Active recovery could be leisurely walking, slowly swimming or biking, stretching, practicing yoga, foam rolling, tai chi or even meditation. The point is that you are intentionally setting aside at least 10 minutes every single day to work on helping your body feel its best and function at its best.

4. Don’t overdo it

Be sure to check your ego at the door to help prevent injury- anything from straining your back, pulling a muscle or just getting so sore you can hardly walk the next few days will force you to take time off and risk losing your momentum.

I know, it can be so tempting to grab the heaviest weights, sprint your very fastest or try to match the advanced move of the person next to you when you are just starting out. Being a newbie is a vulnerable position to be in so it makes sense that we try to fit in or match those around us. I’ve definitely let my ego get in the way, but then had to pay the price!

The clients I’ve seen successfully navigate from beginner status to experienced exerciser have done an excellent job listening to their bodies first and my cues second. They find that sweet spot where they are challenging themselves- for their level right then- but not dying at the end of each set.

As a general rule of thumb, I’d recommend that for the first 2-4 weeks aim to pick a level of weight/resistance, intensity or variation of a movement that feels challenging but allows you to successfully complete all repetitions for each set without having to rest, reset or go down on the weight. Eventually I’d recommend getting to a point where you challenge yourself with heavier weight and intensity but for the first few weeks the reward isn’t worth the risk in my opinion. My ultimate goal is to get my clients to really push the intensity and weight a la “Rest Based Training” Metabolic Effect style, but I prefer to get a solid foundation in place first.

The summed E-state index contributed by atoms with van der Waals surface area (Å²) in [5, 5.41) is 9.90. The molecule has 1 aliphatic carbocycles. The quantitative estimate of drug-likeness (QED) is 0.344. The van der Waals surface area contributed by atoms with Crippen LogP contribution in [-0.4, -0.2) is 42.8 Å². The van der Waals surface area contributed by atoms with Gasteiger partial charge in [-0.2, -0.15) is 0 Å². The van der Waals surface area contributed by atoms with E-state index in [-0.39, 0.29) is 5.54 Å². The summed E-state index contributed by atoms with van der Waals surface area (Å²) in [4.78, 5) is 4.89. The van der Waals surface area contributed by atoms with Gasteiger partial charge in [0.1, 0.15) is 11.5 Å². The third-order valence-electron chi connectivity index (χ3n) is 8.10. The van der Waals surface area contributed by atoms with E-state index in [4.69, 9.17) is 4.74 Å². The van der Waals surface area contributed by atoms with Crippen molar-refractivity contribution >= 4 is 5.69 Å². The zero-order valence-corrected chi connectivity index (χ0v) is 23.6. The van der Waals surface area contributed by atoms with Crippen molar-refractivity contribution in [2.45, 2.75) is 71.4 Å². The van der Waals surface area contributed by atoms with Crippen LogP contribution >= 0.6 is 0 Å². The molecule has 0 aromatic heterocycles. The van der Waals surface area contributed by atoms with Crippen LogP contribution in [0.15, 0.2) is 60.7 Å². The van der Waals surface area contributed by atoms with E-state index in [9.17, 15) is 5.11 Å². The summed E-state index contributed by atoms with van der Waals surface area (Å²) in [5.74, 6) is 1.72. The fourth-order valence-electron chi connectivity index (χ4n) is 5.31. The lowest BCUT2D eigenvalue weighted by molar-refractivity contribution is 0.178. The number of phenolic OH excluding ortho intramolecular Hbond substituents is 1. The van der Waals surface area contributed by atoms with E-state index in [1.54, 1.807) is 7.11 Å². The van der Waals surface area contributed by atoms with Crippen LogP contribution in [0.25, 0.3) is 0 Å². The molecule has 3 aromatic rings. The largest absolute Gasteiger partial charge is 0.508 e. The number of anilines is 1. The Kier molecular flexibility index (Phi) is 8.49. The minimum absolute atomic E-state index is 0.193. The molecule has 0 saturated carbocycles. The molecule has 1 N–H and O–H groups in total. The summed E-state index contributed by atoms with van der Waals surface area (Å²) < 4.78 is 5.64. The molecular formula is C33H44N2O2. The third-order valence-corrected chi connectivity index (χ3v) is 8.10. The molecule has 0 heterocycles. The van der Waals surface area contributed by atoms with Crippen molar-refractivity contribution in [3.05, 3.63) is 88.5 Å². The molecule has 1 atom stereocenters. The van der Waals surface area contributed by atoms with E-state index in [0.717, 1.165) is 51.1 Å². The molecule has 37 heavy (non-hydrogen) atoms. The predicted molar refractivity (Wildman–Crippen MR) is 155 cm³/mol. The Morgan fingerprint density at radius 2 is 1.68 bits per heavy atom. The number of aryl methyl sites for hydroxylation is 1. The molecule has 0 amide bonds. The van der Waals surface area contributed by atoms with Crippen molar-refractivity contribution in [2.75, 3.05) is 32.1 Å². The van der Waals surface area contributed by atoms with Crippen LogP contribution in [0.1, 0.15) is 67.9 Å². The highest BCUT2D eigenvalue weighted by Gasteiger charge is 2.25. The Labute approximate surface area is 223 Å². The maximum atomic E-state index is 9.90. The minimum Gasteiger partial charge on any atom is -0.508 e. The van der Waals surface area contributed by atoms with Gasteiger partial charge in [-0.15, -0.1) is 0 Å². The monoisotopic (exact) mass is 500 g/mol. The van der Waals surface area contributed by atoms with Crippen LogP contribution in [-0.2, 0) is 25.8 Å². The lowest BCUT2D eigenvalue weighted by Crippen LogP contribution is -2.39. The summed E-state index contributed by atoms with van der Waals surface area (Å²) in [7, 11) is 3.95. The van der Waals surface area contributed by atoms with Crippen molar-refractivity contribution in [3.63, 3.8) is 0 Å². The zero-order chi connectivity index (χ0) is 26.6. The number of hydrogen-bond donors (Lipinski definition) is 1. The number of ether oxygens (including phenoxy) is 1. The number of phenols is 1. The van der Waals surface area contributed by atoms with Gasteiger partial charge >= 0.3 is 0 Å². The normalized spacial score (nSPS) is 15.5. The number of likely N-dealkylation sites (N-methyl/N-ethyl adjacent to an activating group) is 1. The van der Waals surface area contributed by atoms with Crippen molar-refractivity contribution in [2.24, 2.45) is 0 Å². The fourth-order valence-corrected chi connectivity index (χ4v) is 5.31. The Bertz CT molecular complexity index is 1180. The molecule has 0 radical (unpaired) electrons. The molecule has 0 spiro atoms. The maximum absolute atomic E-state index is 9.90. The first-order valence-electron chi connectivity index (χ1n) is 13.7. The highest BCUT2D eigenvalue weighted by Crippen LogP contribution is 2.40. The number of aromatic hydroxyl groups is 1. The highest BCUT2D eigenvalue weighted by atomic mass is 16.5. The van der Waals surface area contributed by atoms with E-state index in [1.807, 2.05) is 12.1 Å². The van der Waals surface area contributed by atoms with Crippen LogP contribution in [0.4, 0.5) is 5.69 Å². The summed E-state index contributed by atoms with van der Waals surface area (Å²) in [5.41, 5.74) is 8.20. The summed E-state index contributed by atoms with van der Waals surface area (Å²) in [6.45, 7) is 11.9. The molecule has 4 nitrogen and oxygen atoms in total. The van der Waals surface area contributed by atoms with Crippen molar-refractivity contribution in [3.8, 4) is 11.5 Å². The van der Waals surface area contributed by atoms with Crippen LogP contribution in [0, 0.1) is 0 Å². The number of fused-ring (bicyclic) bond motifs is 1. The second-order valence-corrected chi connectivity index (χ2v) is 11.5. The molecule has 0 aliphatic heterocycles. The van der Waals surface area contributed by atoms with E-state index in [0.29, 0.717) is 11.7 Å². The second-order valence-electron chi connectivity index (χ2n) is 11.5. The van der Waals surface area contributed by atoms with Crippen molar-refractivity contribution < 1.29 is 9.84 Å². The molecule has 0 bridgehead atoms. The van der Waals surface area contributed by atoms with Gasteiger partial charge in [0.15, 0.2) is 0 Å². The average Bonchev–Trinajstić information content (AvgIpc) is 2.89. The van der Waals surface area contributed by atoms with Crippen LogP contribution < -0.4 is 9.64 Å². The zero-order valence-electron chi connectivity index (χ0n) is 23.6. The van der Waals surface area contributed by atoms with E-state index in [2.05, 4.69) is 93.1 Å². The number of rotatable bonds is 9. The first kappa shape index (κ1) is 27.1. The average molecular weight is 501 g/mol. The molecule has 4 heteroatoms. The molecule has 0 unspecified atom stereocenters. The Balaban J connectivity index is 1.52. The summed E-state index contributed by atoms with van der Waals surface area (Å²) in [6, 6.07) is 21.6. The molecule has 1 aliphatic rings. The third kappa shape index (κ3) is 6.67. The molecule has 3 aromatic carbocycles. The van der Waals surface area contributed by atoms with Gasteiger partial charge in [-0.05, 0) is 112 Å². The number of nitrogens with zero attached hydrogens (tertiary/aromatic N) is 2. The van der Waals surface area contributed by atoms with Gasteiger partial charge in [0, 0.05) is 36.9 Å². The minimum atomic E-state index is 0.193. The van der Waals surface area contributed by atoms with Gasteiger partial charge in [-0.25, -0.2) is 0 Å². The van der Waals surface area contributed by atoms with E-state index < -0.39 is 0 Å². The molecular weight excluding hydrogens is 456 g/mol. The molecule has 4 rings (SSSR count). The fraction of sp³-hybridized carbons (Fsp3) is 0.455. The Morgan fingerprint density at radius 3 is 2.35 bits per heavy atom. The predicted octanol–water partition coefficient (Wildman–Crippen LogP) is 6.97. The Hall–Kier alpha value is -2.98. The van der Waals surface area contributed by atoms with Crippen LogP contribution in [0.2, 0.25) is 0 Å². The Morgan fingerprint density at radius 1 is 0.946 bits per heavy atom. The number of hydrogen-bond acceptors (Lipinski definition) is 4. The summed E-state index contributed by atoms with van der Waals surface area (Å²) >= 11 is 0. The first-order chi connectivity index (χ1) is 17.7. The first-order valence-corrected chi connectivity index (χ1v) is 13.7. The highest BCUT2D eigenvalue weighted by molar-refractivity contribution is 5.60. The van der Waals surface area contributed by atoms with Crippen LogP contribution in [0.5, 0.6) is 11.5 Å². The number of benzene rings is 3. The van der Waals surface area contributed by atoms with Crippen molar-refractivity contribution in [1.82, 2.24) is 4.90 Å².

5. Manage expectations

If we go into a new program expecting immediate results it can be super disappointing when they don’t materialize as soon as we’d like. Same as tip #1, anticipation is key: if you can anticipate that results will take a few weeks to show up then it is easier to manage expectations. If we know it’s going to take a bit of time, we are way less likely to give up at that critical point at the beginning when our bodies are adapting and about to show us results for all our hard effort.

Every individual is unique but most everyone follows this general guideline when starting a new exercise program:

Successful clients that I have worked with first notice feeling better in the first 2 weeks and are really happy with that positive change. They celebrate it rather than undervalue it because they’d prefer to see dramatic changes in weight or muscle tone.

Then after about 4 weeks they start to see changes in their appearance. Depending on their starting point, this usually manifests as either fat loss (weight loss) and/or increased muscle definition.

Finally, around 2 months of consistent hard work they often report getting positive feedback from family and friends about their new physique, energy level, commitment, etc. Other people have finally started to see the physical changes and are noticing the commitment to making lasting changes versus just moving through a fad or a short lived phase.

Bottom line: getting your mind right and staying consistent will pay off big dividends over time. The key is to trust the process and not give up at the first sign of struggle. I’m here for you if you need some help along the way- be sure to reach out if feel like you are losing momentum!